NEWARK, NJ — When BRICK Education Network stepped in to manage Newark's Marion P. Thomas Charter School in 2019, the school suffered from high staff turnover and low-test scores.

In the 2018-19 school year, only 29% of the students in elementary school were proficient in English language arts compared with 37% for the district and 58% for the state. In math, just 19 percent were proficient in math compared to 30% for the district and 45% for the state. Just 2% of the high school students were proficient in math.

After one year under BRICK's management, Marion P. Thomas saw a 78% drop in suspensions, reported an increase of students on track to meet their assessment goals in all grade levels across the network and nearly $1.4 million in savings as the schools' finances were centralized.

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Yet despite the hopeful beginnings of the turnaround effort, the Marion P. Thomas Board of Trustees decided to end the relationship with the charter management organization (CMO). The board voted on Monday to not renew its contract with BRICK.

BRICK entered into a contract in July 2019 with the Marion P. Thomas charter schools (STEAM Academy, PAC Academy and Marion P. Thomas Charter High School) to manage the schools' finances and operations such as human resources, marketing, communications, and oversee the schools’ curriculum.

“I knew that we needed to make a change in order to help the village to move forward,” board chair Rev. Vincent Rouse said. “Trustees on any school district do not always have the ability to oversee all aspects of a school district.”

During Monday's meeting, the charter school board of trustees provided an evaluation of the CMO’s operations during the 2019-20 school year, which laid out various faults the board found with the organization. 

The evaluation was broken down into 43 questions across five categories: human resources, student achievement, finance, fundraising and marketing. In the evaluation summary, it reported that multiple discrepancies were found in BRICK's operations.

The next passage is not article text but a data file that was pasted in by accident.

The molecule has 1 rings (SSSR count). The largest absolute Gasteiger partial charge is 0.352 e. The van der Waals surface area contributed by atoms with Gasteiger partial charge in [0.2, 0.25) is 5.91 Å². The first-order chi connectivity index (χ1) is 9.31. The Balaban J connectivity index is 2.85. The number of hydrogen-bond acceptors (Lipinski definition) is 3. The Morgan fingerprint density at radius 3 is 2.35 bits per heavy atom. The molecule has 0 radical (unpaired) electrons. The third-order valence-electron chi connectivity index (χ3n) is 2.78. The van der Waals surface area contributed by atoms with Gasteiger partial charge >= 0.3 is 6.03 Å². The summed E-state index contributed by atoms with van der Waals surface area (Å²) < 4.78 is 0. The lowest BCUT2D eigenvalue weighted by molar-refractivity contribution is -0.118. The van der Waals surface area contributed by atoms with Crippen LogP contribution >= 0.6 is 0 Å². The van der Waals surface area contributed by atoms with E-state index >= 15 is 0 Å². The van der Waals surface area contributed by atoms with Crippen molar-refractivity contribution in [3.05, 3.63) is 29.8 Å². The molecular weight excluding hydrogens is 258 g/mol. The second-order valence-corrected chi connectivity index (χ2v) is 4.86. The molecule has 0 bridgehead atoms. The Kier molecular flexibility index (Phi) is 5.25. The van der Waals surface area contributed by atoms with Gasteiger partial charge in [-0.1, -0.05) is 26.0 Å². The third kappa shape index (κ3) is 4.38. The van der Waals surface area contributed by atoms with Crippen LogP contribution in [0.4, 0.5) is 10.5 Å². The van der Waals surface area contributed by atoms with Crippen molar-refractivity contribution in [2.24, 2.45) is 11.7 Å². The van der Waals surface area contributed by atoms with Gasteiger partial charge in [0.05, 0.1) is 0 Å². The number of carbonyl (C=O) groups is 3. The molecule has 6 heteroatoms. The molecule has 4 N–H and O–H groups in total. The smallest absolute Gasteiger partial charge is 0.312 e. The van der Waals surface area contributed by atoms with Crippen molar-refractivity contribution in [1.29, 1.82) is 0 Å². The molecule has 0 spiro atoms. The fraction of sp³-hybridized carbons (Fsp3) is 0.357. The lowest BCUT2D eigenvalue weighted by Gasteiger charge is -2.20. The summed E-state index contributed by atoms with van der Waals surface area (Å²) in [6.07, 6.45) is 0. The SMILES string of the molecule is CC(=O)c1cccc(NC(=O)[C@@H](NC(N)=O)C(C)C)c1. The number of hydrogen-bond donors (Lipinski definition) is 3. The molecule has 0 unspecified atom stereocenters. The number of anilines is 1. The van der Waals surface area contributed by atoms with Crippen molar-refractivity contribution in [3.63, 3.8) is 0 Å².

Multiple examples highlighted in the report claimed that there was a lack of transparency from the CMO to provide the charter school's chief administrator with information on BRICK's procedures and data to evaluate students' performance and information to determine if adequate training and evaluations for teachers was being provided. 

“The board either did not recall any of these activities happening or believed it did not happen, in whole or part,” the report said. 

The decision, however, could affect the charter schools’ 1,500-plus students through services and resources that the CMO provides. 

“Our main concern is what’s going to happen to these students and their families at this point,” BRICK CEO Dominique Lee told TAPinto Newark. “[BRICK] is very much about providing wraparound services to these students… During this pandemic, all students of color are struggling. In Newark, where many folks are living on very stretched means, this is concerning to do this in the middle of a pandemic.”

As the contract expires, the curriculum implemented by BRICK could potentially be replaced while the school would lose additional services and resources the CMO provided. 

“We’re saddened to hear that the vital turnaround efforts at Marion P. Thomas Charter School could come to a halt," said Kyle Rosenkrans, the executive director of the New Jersey Children's Fund. "We urge all the parties to work together to find a path toward continued improvement of this vital community institution that has seen many struggles over the years.”

Adeel Ahmed, president of the Marion P. Thomas Education Association, which represents the non-administrative staff of the elementary and middle schools, said the union has had a "solutions oriented relationship with the current administration, where our voices are heard and our concerns are generally addressed."

“Regardless of the decision made, we want to move forward in making sure that whatever decisions that are made and considered are in the interests of our scholars and our members who work hard everyday for our scholars," Ahmed said. "We intend to work to build a positive working relationship with the management team moving forward, as we have with the current administration.”

With 250 meeting attendees, public comment was opened near the end of the meeting at which point parents, teachers and other staff expressed numerous concerns about the board’s decision. 

Various issues raised from the public included comments on disruption in the curriculum and losing the support for families that BRICK provides such as Google Chromebooks/Wi-Fi, a touchless food pantry, Lyft rides, rental assistance, and coat giveaways, among many other resources. 

As the contract comes to an end in June, however, Lee said he hopes to hold negotiations with the board, keeping in mind the best interests of the students. 

“I want to stress that we want what’s best for kids and families,” Lee said. “That’s what we are focused on doing and that’s what we are going to engage with them over the next couple of months. And, hopefully, we can get to that point.”